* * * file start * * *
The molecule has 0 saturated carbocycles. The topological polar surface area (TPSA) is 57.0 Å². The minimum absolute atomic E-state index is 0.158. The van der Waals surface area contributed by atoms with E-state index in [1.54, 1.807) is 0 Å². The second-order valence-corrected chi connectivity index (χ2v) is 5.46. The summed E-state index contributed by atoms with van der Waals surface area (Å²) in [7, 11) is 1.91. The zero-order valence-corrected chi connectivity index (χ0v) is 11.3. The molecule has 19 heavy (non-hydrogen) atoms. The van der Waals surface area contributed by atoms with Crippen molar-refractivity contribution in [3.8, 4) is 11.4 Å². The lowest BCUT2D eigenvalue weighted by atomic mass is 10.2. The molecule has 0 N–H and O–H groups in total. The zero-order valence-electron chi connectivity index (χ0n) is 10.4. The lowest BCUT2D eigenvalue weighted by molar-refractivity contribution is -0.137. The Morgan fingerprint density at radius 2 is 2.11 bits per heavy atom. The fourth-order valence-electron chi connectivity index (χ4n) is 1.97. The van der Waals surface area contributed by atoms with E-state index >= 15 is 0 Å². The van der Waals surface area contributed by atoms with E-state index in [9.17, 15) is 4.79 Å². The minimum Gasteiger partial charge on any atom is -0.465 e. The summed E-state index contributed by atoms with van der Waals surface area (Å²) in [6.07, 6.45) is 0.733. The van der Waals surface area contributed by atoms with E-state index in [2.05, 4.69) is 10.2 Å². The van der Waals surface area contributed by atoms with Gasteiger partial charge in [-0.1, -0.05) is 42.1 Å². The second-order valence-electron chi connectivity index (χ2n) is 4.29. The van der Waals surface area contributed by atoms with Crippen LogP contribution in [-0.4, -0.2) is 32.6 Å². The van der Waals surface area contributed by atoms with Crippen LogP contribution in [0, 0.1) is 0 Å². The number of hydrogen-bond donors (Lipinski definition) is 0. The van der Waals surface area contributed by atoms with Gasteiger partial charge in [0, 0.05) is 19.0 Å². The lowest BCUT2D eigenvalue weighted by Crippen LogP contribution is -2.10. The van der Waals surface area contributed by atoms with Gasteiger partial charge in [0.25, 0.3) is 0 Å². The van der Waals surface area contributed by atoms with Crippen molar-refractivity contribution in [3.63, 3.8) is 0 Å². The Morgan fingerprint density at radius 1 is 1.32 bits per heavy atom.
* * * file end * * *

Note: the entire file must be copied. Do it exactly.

The molecule has 0 saturated carbocycles. The topological polar surface area (TPSA) is 57.0 Å². The minimum absolute atomic E-state index is 0.158. The van der Waals surface area contributed by atoms with E-state index in [1.54, 1.807) is 0 Å². The second-order valence-corrected chi connectivity index (χ2v) is 5.46. The summed E-state index contributed by atoms with van der Waals surface area (Å²) in [7, 11) is 1.91. The zero-order valence-corrected chi connectivity index (χ0v) is 11.3. The molecule has 19 heavy (non-hydrogen) atoms. The van der Waals surface area contributed by atoms with Crippen molar-refractivity contribution in [3.8, 4) is 11.4 Å². The lowest BCUT2D eigenvalue weighted by atomic mass is 10.2. The molecule has 0 N–H and O–H groups in total. The zero-order valence-electron chi connectivity index (χ0n) is 10.4. The lowest BCUT2D eigenvalue weighted by molar-refractivity contribution is -0.137. The Morgan fingerprint density at radius 2 is 2.11 bits per heavy atom. The fourth-order valence-electron chi connectivity index (χ4n) is 1.97. The van der Waals surface area contributed by atoms with E-state index >= 15 is 0 Å². The van der Waals surface area contributed by atoms with E-state index in [9.17, 15) is 4.79 Å². The minimum Gasteiger partial charge on any atom is -0.465 e. The summed E-state index contributed by atoms with van der Waals surface area (Å²) in [6.07, 6.45) is 0.733. The van der Waals surface area contributed by atoms with E-state index in [2.05, 4.69) is 10.2 Å². The van der Waals surface area contributed by atoms with Gasteiger partial charge in [-0.1, -0.05) is 42.1 Å². The second-order valence-electron chi connectivity index (χ2n) is 4.29. The van der Waals surface area contributed by atoms with Crippen LogP contribution in [-0.4, -0.2) is 32.6 Å². The van der Waals surface area contributed by atoms with Crippen LogP contribution in [0, 0.1) is 0 Å². The number of hydrogen-bond donors (Lipinski definition) is 0. The van der Waals surface area contributed by atoms with Gasteiger partial charge in [0, 0.05) is 19.0 Å². The lowest BCUT2D eigenvalue weighted by Crippen LogP contribution is -2.10. The van der Waals surface area contributed by atoms with Gasteiger partial charge in [0.25, 0.3) is 0 Å². The van der Waals surface area contributed by atoms with Crippen molar-refractivity contribution in [3.63, 3.8) is 0 Å². The Morgan fingerprint density at radius 1 is 1.32 bits per heavy atom.